Zipline is preparing to open a second drone base in Rwanda, bringing its fleet there to 60 drones. It plans to open four bases in Tanzania, where it expects to operate 120 autonomous aircraft to supply blood, vaccines and other medical supplies to 1,000 clinics that together serve about 10 million people.

“You are innovating in an African setting something that would be hard to do in the West,” said Seth Berkley, CEO of the nonprofit Gavi Alliance, a multibillion-dollar program that promotes immunization among children in developing countries.

In rural Africa, about two billion people lack adequate access to essential medical care due to challenging terrain and roads, according to the World Health Organization.

Zipline hopes to expand to the U.S. And Matternet secured permission in March to open the first autonomous drone medical delivery network in Switzerland, in partnership with the national postal system Swiss Post. In a trial run, the company currently is using a single drone to ferry supplies between two hospitals in Lugano. They plan to link hospitals in Bern, Zurich and other cities starting later next year.

When operational, the program expects to lease each of its drones for $2,000 a month and charge the same rate for the vehicle’s automated base station, which serves as a docking port where batteries can be recharged between flights and packages loaded. Company executives say that would save Swiss hospital systems up to 40% over the current cost of on-demand delivery.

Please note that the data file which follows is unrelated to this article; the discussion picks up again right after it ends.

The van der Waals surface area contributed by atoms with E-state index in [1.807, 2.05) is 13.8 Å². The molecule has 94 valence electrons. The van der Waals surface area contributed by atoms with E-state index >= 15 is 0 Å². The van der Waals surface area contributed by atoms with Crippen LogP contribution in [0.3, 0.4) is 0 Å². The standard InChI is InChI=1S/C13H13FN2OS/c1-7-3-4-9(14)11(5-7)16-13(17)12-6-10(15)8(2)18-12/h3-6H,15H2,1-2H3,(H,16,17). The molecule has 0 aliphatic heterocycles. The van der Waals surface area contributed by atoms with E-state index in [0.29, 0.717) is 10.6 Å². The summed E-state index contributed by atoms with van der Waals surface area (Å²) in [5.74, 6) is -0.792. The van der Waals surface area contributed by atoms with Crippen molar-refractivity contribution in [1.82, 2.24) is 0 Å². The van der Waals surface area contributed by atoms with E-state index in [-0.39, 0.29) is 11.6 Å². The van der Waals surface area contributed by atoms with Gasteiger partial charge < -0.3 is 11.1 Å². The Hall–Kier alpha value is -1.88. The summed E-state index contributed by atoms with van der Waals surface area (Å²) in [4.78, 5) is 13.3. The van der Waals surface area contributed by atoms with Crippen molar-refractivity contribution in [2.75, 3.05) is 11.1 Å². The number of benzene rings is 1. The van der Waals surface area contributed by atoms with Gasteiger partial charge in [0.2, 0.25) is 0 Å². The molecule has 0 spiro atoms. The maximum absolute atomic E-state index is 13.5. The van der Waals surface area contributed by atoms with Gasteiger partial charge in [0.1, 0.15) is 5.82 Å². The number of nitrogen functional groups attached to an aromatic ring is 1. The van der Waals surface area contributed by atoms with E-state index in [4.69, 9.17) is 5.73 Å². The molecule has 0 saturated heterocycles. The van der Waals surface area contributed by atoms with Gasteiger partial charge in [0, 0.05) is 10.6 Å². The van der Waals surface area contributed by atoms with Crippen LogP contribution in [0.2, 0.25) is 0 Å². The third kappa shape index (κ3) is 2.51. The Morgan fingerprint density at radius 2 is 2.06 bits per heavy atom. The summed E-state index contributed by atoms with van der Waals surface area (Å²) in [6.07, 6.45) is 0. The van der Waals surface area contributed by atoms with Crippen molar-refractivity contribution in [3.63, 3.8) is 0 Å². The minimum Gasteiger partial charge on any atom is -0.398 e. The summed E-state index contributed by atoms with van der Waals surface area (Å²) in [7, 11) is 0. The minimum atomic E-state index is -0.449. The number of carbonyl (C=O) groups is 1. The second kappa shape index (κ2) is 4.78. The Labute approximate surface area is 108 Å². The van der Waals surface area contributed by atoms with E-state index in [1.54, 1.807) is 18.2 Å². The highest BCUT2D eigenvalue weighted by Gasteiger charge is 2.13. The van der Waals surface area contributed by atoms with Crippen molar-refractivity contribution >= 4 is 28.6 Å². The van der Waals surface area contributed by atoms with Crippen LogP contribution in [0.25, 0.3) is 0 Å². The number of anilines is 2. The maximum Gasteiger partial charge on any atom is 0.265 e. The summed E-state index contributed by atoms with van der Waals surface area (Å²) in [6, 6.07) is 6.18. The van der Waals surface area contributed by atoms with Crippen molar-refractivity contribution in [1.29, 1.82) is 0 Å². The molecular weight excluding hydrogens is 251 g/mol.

“The technology is in its infancy but already it has compelling cost and delivery advantages,” says Matternet CEO Andreas Raptopoulos. “We think this will be really transformational for medical logistics.”

In a study published earlier this year in the Journal of the American Medical Association, researchers in Sweden found they could get automatic external defibrillators to the scene of a heart attack an average of 16 minutes faster by drone than by ambulance.

Some medical experts worry that a drone delivery might be too rough for more fragile medical samples.

“This is not like moving a pair of shoes or a book,” said Timothy Amukele, a pathologist at Johns Hopkins University who has tested how well red blood cells, platelets and fresh frozen plasma withstand drone transport. “Things like blood and other biological materials are much more fragile and time sensitive. If the cargo doesn’t maintain its clinical integrity then the whole thing is useless.”

So far, researchers are finding that delicate tissue samples, organs for transplant, bacteria cultures, and blood products necessary for critical pathology tests appear to withstand vibration and temperature changes during short drone flights.

At a military test range in Arizona earlier this year, Dr. Amukele and his colleagues flew human blood and pathology samples on drones for up to three hours and then ran them through a battery of nine chemistry and hematology tests. They found no ill effects. They reported their university-funded findings in the American Journal of Clinical Pathology.

“I do think this technology will improve hospitals,” said Dr. Amukele.

Original article can be found here ➤ https://www.wsj.com

2 comments:

Anonymous said...

Africa only has 1.2 billion people. How could 2 billion lack access to essential medical care? Fantastic article nonetheless.

Anonymous said...

Fantastic! Excellent solution.